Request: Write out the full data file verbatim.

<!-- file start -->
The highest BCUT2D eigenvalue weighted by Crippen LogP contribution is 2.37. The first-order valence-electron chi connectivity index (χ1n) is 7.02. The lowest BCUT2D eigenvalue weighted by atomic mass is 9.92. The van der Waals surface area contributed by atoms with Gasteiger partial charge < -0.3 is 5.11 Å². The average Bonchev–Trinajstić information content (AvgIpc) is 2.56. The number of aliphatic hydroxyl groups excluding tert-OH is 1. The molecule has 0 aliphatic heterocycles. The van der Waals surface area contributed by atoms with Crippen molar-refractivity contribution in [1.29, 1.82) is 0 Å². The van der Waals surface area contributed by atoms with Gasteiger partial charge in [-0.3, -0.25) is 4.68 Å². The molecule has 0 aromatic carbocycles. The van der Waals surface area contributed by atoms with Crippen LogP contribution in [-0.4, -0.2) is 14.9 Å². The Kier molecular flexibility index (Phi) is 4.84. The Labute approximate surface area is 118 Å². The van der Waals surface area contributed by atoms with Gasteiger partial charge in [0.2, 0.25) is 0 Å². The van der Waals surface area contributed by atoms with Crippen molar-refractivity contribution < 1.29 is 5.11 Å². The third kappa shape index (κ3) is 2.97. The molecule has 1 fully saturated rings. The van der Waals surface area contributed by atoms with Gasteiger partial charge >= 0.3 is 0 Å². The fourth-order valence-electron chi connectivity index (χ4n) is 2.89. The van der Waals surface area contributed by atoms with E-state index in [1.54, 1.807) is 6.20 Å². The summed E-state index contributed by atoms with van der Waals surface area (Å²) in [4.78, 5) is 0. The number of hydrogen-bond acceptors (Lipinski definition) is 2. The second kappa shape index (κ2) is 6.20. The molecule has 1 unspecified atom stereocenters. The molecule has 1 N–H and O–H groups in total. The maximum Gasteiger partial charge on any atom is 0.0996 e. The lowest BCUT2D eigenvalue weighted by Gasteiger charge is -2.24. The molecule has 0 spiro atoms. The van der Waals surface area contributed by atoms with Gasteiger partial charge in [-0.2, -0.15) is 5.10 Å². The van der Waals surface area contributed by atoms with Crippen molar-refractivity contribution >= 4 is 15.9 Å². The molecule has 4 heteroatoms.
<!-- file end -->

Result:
The highest BCUT2D eigenvalue weighted by Crippen LogP contribution is 2.37. The first-order valence-electron chi connectivity index (χ1n) is 7.02. The lowest BCUT2D eigenvalue weighted by atomic mass is 9.92. The van der Waals surface area contributed by atoms with Gasteiger partial charge < -0.3 is 5.11 Å². The average Bonchev–Trinajstić information content (AvgIpc) is 2.56. The number of aliphatic hydroxyl groups excluding tert-OH is 1. The molecule has 0 aliphatic heterocycles. The van der Waals surface area contributed by atoms with Crippen molar-refractivity contribution in [1.29, 1.82) is 0 Å². The van der Waals surface area contributed by atoms with Gasteiger partial charge in [-0.3, -0.25) is 4.68 Å². The molecule has 0 aromatic carbocycles. The van der Waals surface area contributed by atoms with Crippen LogP contribution in [-0.4, -0.2) is 14.9 Å². The Kier molecular flexibility index (Phi) is 4.84. The Labute approximate surface area is 118 Å². The van der Waals surface area contributed by atoms with Gasteiger partial charge in [0.2, 0.25) is 0 Å². The van der Waals surface area contributed by atoms with Crippen molar-refractivity contribution < 1.29 is 5.11 Å². The third kappa shape index (κ3) is 2.97. The molecule has 1 fully saturated rings. The van der Waals surface area contributed by atoms with Gasteiger partial charge >= 0.3 is 0 Å². The fourth-order valence-electron chi connectivity index (χ4n) is 2.89. The van der Waals surface area contributed by atoms with E-state index in [1.54, 1.807) is 6.20 Å². The summed E-state index contributed by atoms with van der Waals surface area (Å²) in [4.78, 5) is 0. The number of hydrogen-bond acceptors (Lipinski definition) is 2. The second kappa shape index (κ2) is 6.20. The molecule has 1 unspecified atom stereocenters. The molecule has 1 N–H and O–H groups in total. The maximum Gasteiger partial charge on any atom is 0.0996 e. The lowest BCUT2D eigenvalue weighted by Gasteiger charge is -2.24. The molecule has 0 spiro atoms. The van der Waals surface area contributed by atoms with Gasteiger partial charge in [-0.2, -0.15) is 5.10 Å². The van der Waals surface area contributed by atoms with Crippen molar-refractivity contribution >= 4 is 15.9 Å². The molecule has 4 heteroatoms.